Media organizations were determined to provide definitions for “partial-birth abortion,” as if it were real, instead of something that did not exist. The Gallup News Organization, for example, conducted a poll five months after the Supreme Court ruling, describing the law that the Supreme Court had explicitly rejected and using wording on “a specific abortion procedure” known “as a ‘partial-birth abortion.'”

Although the original poll question referred to a ban in the last six months of pregnancy, Gallup’s report on the poll, released on the anniversary of the Roe v. Wade decision in January 2001, referred to “the late-term abortion procedure known as ‘partial-birth abortion,'” effectively redefining “late-term abortion” as one performed after the first trimester.

Frank Newport, the poll’s editor-in-chief, explained in an e-mail response to an e-mail question about the use of the language in this question: “Our research indicates that the newspapers and other media organizations most often use the term ‘partial-birth abortion’ to represent the topic, and this phrase, in our judgment, best summarizes what the laws and controversy have been about. The reason the media and Gallup perpetuate the phrase is that it is so widely used that readers and respondents would not know what we were talking about if we didn’t use it ourselves in discussing the issue.”

Problem of Definition Compounded by Misleading Advocacy Campaigns

The very problem of definition was easily stoked by the lanaguage of anti-abortion leaders, who publicly assert that they were only interested in banning a single procedure once described in a speech by Dr. Martin Haskell of Dayton, Ohio.

But their intentions may have been laid bare on occasion. In Georgia, a settlement agreed to by the state attorney general on a “partial-birth abortion” ban established the exact situations in which a doctor could be charged with a violation of the law. The settlement limited the ban to post-viability abortions and added a health exception. It also limited the law to procedures defined as intact dilation and extraction (D and X), the approximate description of Dr. Haskell’s method. In response, the Georgia chapter of National Right to Life Committee marched on the state capital in protest.

In the five years before the June ruling of the U.S. Supreme Court, courts either completely rejected “partial-birth abortion” laws or severely limited their application in 21 states where challenges had been mounted. Voters in three additional states rejected the bans.

Nevertheless, the appeal for proposing the laws remains strong among anti-abortion legislators. Rep. Chris Smith, R-N.J., co-chair of the Pro-Life Caucus in Congress, said a federal ban is a top priority for him. His spokesman said that, despite the ruling of the Supreme Court, there is no lessening in emphasis on passing the ban. The congressman, once the executive director of New Jersey Right to Life, opposes all abortions, medical procedures or pills that might affect an embryo or fetus–which he describes as a living child–after the moment of fertilization.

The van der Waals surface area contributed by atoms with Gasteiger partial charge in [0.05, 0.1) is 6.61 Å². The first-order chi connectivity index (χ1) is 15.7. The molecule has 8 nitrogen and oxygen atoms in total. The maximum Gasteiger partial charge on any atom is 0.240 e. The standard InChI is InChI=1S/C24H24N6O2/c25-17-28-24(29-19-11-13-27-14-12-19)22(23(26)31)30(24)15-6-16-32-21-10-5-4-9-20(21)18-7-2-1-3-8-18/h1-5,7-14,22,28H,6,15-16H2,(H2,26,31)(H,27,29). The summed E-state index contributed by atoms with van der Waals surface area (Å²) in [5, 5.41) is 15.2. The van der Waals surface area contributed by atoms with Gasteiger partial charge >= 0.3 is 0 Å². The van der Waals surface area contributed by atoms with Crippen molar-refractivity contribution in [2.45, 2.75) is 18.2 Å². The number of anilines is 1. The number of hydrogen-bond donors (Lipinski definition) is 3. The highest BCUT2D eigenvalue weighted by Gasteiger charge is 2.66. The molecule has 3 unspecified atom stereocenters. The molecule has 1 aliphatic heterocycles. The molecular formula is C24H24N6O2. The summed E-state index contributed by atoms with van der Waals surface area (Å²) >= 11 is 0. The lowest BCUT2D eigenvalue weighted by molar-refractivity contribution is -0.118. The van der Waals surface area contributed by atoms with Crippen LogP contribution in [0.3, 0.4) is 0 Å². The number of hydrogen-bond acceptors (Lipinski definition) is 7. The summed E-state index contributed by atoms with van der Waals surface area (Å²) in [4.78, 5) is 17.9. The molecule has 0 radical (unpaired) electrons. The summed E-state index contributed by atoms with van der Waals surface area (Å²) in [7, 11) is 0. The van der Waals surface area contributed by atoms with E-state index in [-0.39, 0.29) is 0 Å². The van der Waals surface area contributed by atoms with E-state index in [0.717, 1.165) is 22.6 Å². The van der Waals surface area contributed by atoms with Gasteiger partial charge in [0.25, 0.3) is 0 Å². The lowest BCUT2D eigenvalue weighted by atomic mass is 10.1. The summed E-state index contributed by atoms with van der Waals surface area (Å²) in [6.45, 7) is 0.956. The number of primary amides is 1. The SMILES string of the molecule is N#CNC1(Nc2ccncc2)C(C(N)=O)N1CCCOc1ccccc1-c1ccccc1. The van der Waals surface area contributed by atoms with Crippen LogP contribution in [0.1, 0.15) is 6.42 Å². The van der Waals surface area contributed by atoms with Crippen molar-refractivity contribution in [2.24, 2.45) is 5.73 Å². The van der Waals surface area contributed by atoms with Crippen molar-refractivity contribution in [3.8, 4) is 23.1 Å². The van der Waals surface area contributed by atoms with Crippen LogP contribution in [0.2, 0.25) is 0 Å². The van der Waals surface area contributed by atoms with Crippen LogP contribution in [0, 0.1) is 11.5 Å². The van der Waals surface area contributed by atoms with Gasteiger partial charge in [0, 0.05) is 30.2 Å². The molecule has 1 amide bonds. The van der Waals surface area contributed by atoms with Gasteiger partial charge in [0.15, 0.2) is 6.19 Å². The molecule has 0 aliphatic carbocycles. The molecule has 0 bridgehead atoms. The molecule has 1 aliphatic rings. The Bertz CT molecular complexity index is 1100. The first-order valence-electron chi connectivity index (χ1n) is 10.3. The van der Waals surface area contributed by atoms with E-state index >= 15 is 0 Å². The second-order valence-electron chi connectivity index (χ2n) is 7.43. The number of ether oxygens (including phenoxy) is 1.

Also, the Christian Coalition is circulating a petition calling for a “partial-birth abortion” ban, using language that was specifically rejected by the Supreme Court, as well as the same public statements that describes the law’s goal as ending a “gruesome procedure that tortures and kills babies old enough to live outside the womb.”

Cynthia L. Cooper is a free-lance journalist in New York, specializing in reproductive rights issues.


This Month in Our History

A special monthly feature of Women’s Enewsthroughout the year

1971: Women in California and Boston Take Back Their Bodies

(WOMENSENEWS)–Victorian drawings show how gynecology exams were usually conducted: the woman fully dressed and the male doctor slipping his hands under her garments. Although the mechanics improved–stirrups, visual inspection, the speculum–women’s ignorance about their bodies and their trust in male medical expertise remained quite Victorian.

Carol Downer changed that. On April 7, 1971, in a small women’s bookstore in Venice, Calif., she showed women how to examine themselves, using a plastic speculum and a mirror. The demonstration led to a cross-country tour. On the other side of the country, in a similar spirit, some Boston women were collecting information and writing it down in accessible language.

As Downer was helping women onto tabletops in California, the Boston women were publishing the first “Our Bodies, Ourselves.” Soon, Downer had started a self-help clinic, where women learned to “take direct control of their own bodies, from the simplest ability to check an IUD string directly by looking, to treating common vaginal conditions with safe, inexpensive home remedies.”

The police were watching. Because clinic workers had fitted diaphragms and used yogurt to relieve vaginal itching, Downer was arrested for practicing medicine without a license. When the raiding cops tried to confiscate a container of yogurt as evidence, one woman protested that it was her lunch.

Support and money for a defense poured in. The jury’s “not guilty” verdict paved the way for defending mid-wifery and birthing centers and it encouraged the burgeoning women’s health movement to keep teaching, learning and acting on behalf of female bodies and minds. –Louise Bernikow

Louise Bernikow is the author of seven books and numerous magazine articles. She travels to campuses and community groups with a lecture and slide show about activism called “The Shoulders We Stand On: Women as Agents of Change.”